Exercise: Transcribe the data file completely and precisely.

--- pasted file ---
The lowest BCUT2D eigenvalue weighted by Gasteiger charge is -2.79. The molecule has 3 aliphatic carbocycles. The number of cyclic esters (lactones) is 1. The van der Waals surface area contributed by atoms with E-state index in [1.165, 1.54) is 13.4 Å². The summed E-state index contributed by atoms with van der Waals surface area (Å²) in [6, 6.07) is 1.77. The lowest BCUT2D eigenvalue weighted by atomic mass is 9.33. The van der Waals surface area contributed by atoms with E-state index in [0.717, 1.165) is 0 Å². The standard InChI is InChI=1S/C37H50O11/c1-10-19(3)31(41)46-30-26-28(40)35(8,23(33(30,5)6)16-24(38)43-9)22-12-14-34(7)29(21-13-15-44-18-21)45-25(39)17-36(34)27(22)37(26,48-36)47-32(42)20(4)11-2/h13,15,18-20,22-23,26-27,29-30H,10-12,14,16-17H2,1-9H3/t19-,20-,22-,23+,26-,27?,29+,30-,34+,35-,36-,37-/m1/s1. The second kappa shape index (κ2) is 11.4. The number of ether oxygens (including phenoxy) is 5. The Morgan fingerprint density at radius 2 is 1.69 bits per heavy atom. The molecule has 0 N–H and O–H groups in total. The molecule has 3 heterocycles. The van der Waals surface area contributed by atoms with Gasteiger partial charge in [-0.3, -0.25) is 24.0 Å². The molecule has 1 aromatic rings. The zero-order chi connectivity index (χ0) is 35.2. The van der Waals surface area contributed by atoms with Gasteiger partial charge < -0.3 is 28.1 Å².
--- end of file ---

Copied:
The lowest BCUT2D eigenvalue weighted by Gasteiger charge is -2.79. The molecule has 3 aliphatic carbocycles. The number of cyclic esters (lactones) is 1. The van der Waals surface area contributed by atoms with E-state index in [1.165, 1.54) is 13.4 Å². The summed E-state index contributed by atoms with van der Waals surface area (Å²) in [6, 6.07) is 1.77. The lowest BCUT2D eigenvalue weighted by atomic mass is 9.33. The van der Waals surface area contributed by atoms with E-state index in [0.717, 1.165) is 0 Å². The standard InChI is InChI=1S/C37H50O11/c1-10-19(3)31(41)46-30-26-28(40)35(8,23(33(30,5)6)16-24(38)43-9)22-12-14-34(7)29(21-13-15-44-18-21)45-25(39)17-36(34)27(22)37(26,48-36)47-32(42)20(4)11-2/h13,15,18-20,22-23,26-27,29-30H,10-12,14,16-17H2,1-9H3/t19-,20-,22-,23+,26-,27?,29+,30-,34+,35-,36-,37-/m1/s1. The second kappa shape index (κ2) is 11.4. The number of ether oxygens (including phenoxy) is 5. The Morgan fingerprint density at radius 2 is 1.69 bits per heavy atom. The molecule has 0 N–H and O–H groups in total. The molecule has 3 heterocycles. The van der Waals surface area contributed by atoms with Gasteiger partial charge in [-0.3, -0.25) is 24.0 Å². The molecule has 1 aromatic rings. The zero-order chi connectivity index (χ0) is 35.2. The van der Waals surface area contributed by atoms with Gasteiger partial charge < -0.3 is 28.1 Å².